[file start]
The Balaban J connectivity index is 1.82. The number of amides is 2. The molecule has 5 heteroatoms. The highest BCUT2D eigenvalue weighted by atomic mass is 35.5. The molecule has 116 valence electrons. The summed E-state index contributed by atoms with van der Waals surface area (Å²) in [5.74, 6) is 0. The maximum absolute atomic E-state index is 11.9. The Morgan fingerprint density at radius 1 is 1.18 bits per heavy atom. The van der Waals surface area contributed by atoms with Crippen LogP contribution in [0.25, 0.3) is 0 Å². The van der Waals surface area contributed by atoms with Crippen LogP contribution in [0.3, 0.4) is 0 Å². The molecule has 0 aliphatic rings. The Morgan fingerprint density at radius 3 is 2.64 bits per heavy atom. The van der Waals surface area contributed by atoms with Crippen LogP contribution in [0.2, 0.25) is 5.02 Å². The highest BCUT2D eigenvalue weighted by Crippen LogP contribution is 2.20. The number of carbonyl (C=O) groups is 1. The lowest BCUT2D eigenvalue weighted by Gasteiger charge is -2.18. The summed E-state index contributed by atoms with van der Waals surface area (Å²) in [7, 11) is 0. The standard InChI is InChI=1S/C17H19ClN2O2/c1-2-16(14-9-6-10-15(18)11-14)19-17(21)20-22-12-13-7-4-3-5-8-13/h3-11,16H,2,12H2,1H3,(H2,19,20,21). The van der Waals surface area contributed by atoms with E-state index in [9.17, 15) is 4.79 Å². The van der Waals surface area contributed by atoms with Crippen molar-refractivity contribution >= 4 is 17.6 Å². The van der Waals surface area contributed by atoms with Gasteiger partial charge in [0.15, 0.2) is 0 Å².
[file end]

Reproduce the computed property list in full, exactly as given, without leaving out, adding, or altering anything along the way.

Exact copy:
The Balaban J connectivity index is 1.82. The number of amides is 2. The molecule has 5 heteroatoms. The highest BCUT2D eigenvalue weighted by atomic mass is 35.5. The molecule has 116 valence electrons. The summed E-state index contributed by atoms with van der Waals surface area (Å²) in [5.74, 6) is 0. The maximum absolute atomic E-state index is 11.9. The Morgan fingerprint density at radius 1 is 1.18 bits per heavy atom. The van der Waals surface area contributed by atoms with Crippen LogP contribution in [0.25, 0.3) is 0 Å². The van der Waals surface area contributed by atoms with Crippen LogP contribution in [0.3, 0.4) is 0 Å². The molecule has 0 aliphatic rings. The Morgan fingerprint density at radius 3 is 2.64 bits per heavy atom. The van der Waals surface area contributed by atoms with Crippen LogP contribution in [0.2, 0.25) is 5.02 Å². The highest BCUT2D eigenvalue weighted by Crippen LogP contribution is 2.20. The number of carbonyl (C=O) groups is 1. The lowest BCUT2D eigenvalue weighted by Gasteiger charge is -2.18. The summed E-state index contributed by atoms with van der Waals surface area (Å²) in [7, 11) is 0. The standard InChI is InChI=1S/C17H19ClN2O2/c1-2-16(14-9-6-10-15(18)11-14)19-17(21)20-22-12-13-7-4-3-5-8-13/h3-11,16H,2,12H2,1H3,(H2,19,20,21). The van der Waals surface area contributed by atoms with E-state index in [9.17, 15) is 4.79 Å². The van der Waals surface area contributed by atoms with Crippen molar-refractivity contribution >= 4 is 17.6 Å². The van der Waals surface area contributed by atoms with Gasteiger partial charge in [0.15, 0.2) is 0 Å².